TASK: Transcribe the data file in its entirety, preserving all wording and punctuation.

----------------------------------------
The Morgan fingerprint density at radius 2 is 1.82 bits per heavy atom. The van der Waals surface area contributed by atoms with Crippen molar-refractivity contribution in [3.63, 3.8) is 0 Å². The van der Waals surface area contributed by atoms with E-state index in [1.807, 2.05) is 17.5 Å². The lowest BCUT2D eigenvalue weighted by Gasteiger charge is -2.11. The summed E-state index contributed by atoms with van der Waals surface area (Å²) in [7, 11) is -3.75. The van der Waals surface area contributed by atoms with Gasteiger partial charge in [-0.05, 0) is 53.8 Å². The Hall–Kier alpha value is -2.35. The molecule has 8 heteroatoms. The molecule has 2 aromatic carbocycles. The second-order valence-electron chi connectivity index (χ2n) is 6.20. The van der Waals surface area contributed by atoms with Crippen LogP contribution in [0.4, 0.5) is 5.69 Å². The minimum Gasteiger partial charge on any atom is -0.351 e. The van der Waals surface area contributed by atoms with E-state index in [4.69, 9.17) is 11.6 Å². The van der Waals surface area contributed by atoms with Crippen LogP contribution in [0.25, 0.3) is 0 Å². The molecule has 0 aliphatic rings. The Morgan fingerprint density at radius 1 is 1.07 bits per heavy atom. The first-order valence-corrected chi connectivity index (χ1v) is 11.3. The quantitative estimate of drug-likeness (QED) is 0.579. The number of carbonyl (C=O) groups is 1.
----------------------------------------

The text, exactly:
The Morgan fingerprint density at radius 2 is 1.82 bits per heavy atom. The van der Waals surface area contributed by atoms with Crippen molar-refractivity contribution in [3.63, 3.8) is 0 Å². The van der Waals surface area contributed by atoms with E-state index in [1.807, 2.05) is 17.5 Å². The lowest BCUT2D eigenvalue weighted by Gasteiger charge is -2.11. The summed E-state index contributed by atoms with van der Waals surface area (Å²) in [7, 11) is -3.75. The van der Waals surface area contributed by atoms with Gasteiger partial charge in [-0.05, 0) is 53.8 Å². The Hall–Kier alpha value is -2.35. The molecule has 8 heteroatoms. The molecule has 2 aromatic carbocycles. The second-order valence-electron chi connectivity index (χ2n) is 6.20. The van der Waals surface area contributed by atoms with Crippen LogP contribution in [0.4, 0.5) is 5.69 Å². The minimum Gasteiger partial charge on any atom is -0.351 e. The van der Waals surface area contributed by atoms with E-state index in [4.69, 9.17) is 11.6 Å². The van der Waals surface area contributed by atoms with Crippen LogP contribution in [0.25, 0.3) is 0 Å². The molecule has 0 aliphatic rings. The Morgan fingerprint density at radius 1 is 1.07 bits per heavy atom. The first-order valence-corrected chi connectivity index (χ1v) is 11.3. The quantitative estimate of drug-likeness (QED) is 0.579. The number of carbonyl (C=O) groups is 1.